Apple highlights iPhone-based photography of Rachael Short for Global Accessibility Awareness Day


To mark Global Accessibility Awareness Day on Thursday, Apple has profiled Rachael Short, a quadriplegic photographer in California, who expresses herself visually by taking shots on her iPhone XS, pared down from her previous use of multiple cameras.

Photographer Rachael Short with her iPhone XS

Photographer Rachael Short with her iPhone XS

Apple’s profile details the work of Short, based on Carmel, California. Preferring black and white photographs over color, Short travels to find textures and contrasts for her portraits and landscape images, using her iPhone XS, Hipstamatic, and Snapseed as her main tools in her work.

Short endured a spinal cord injury in a car accident in 2010, at the age of 28. Diagnosed with a C5 fracture in her spine, her injuries had a long recovery period, including 60 days of physical therapy to touch her nose with her left hand, and a year of work before having the strength to hold anything.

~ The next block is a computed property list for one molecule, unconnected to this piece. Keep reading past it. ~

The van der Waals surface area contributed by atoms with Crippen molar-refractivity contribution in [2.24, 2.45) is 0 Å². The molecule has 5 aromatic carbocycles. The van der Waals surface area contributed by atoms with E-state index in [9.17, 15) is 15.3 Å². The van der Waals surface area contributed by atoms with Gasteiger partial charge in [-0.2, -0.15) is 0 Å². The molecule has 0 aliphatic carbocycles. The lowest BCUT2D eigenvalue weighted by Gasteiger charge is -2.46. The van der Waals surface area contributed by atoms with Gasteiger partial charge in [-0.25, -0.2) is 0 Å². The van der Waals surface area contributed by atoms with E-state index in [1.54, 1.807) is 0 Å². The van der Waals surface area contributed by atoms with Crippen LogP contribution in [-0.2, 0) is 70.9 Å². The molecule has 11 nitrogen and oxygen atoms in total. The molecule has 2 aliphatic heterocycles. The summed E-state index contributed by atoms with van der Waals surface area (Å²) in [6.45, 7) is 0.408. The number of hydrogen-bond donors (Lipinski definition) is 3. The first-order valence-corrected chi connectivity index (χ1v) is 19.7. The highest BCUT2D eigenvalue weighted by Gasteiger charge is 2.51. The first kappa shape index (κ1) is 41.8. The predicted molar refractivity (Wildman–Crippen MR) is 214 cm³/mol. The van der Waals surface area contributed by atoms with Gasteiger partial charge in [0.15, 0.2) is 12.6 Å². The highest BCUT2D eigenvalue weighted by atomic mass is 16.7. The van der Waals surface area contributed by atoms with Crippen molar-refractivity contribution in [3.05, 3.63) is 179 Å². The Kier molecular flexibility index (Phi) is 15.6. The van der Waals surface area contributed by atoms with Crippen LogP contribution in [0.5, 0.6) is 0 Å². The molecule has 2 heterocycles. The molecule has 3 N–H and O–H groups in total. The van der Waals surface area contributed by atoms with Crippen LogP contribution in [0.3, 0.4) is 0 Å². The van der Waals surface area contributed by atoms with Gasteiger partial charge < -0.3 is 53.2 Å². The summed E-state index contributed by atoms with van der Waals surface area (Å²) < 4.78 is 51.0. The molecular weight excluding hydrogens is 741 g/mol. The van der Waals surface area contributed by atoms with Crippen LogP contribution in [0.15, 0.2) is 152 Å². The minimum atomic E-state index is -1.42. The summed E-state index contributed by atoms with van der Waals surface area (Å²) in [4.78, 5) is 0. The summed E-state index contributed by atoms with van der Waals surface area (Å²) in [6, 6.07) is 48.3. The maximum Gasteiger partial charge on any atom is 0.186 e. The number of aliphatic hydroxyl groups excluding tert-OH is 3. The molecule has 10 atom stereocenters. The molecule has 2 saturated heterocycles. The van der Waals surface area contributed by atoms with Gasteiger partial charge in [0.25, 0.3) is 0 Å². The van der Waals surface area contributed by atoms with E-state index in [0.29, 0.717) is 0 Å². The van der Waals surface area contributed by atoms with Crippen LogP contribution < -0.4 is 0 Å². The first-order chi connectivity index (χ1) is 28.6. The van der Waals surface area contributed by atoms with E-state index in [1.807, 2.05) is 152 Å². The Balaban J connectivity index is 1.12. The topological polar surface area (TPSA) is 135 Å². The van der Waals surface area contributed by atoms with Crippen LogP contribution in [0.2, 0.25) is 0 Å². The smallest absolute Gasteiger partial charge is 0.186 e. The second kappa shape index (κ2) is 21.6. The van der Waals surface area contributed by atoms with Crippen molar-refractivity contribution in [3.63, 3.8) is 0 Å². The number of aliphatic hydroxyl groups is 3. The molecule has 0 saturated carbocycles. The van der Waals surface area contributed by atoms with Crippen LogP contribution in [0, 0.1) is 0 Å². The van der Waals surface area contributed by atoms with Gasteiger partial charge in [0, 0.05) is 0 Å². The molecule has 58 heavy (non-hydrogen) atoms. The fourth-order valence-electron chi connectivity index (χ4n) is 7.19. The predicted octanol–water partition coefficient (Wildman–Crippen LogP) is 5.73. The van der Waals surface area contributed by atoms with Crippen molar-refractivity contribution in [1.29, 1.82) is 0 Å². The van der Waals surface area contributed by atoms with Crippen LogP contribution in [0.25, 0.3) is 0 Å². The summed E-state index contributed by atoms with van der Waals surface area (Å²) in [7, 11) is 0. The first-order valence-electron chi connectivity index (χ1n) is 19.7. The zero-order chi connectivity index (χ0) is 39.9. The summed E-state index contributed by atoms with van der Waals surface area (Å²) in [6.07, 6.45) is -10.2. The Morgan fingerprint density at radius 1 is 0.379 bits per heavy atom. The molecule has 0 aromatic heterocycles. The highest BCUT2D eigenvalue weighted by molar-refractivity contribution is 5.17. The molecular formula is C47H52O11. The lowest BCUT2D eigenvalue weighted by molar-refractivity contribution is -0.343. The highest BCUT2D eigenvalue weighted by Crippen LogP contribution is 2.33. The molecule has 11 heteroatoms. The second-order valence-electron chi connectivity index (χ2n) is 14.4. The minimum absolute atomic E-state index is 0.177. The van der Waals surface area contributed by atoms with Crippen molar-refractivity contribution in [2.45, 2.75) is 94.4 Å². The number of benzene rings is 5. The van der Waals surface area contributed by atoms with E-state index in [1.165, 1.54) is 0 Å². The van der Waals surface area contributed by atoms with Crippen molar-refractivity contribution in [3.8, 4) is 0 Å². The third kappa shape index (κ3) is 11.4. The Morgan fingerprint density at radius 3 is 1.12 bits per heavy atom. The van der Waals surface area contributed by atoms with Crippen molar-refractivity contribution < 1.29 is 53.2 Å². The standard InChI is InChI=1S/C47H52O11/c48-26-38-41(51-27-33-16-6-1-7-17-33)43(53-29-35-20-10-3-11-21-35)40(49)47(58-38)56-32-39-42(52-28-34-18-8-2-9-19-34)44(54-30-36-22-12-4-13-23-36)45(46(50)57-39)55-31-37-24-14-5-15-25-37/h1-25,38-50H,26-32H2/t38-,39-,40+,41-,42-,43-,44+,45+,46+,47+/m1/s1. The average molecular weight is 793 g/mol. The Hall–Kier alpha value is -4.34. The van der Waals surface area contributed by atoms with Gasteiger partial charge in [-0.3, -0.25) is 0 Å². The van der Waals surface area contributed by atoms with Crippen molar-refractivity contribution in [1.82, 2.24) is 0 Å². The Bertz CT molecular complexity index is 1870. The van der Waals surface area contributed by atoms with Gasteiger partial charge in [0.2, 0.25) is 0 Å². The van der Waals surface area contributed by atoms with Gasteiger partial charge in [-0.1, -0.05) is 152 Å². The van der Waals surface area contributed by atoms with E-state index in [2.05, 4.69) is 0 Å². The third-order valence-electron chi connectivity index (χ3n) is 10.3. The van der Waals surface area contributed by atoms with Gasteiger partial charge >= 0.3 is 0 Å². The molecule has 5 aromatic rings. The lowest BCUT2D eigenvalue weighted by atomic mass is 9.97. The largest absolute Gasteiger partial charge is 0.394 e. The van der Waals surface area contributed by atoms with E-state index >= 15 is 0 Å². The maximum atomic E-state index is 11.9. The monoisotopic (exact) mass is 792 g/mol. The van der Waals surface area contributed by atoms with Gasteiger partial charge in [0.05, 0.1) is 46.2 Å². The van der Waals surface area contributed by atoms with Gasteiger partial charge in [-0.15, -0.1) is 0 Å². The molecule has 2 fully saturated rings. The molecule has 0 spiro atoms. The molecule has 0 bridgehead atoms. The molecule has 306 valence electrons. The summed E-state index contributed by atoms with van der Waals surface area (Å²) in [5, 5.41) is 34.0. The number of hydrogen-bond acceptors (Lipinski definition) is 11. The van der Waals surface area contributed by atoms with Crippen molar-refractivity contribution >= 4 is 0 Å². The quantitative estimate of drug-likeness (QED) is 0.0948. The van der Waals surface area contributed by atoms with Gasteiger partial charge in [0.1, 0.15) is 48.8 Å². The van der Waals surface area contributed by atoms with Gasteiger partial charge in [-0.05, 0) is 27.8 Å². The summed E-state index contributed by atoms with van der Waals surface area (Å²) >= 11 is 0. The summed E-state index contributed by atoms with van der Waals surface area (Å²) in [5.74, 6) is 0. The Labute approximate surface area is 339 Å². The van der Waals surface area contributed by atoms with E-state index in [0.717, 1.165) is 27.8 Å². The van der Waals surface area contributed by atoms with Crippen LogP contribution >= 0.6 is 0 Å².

One of Rachael Short's photographs, shared by Apple

One of Rachael Short’s photographs, shared by Apple

During her recovery, she was gifted an iPhone 4 by a friend, under the belief that it was easier for Short to use after the injury than her other cameras.

“It was the first camera that I started using [after the accident,]” advises Short, “and now it’s the only camera that I’ve been using because it’s nice and light, small, and easy to use.”

Short had previously used a 4×5 camera, a medium format camera, and a 35mm camera as part of a more complex kit collection for her images, but this had to be streamlined to a digital and mobile solution. “Now it’s more about the image and less about the technical and the equipment. It’s made me more focused,” she reasoned.

Apple worked with Short to showcase her projects, all shot on iPhone, specifically for Global Accessibility Awareness Day. The iPhone maker marks the day each year, drawing attention to the tools and services it includes in its products to make them usable by everyone.

This article was originally posted here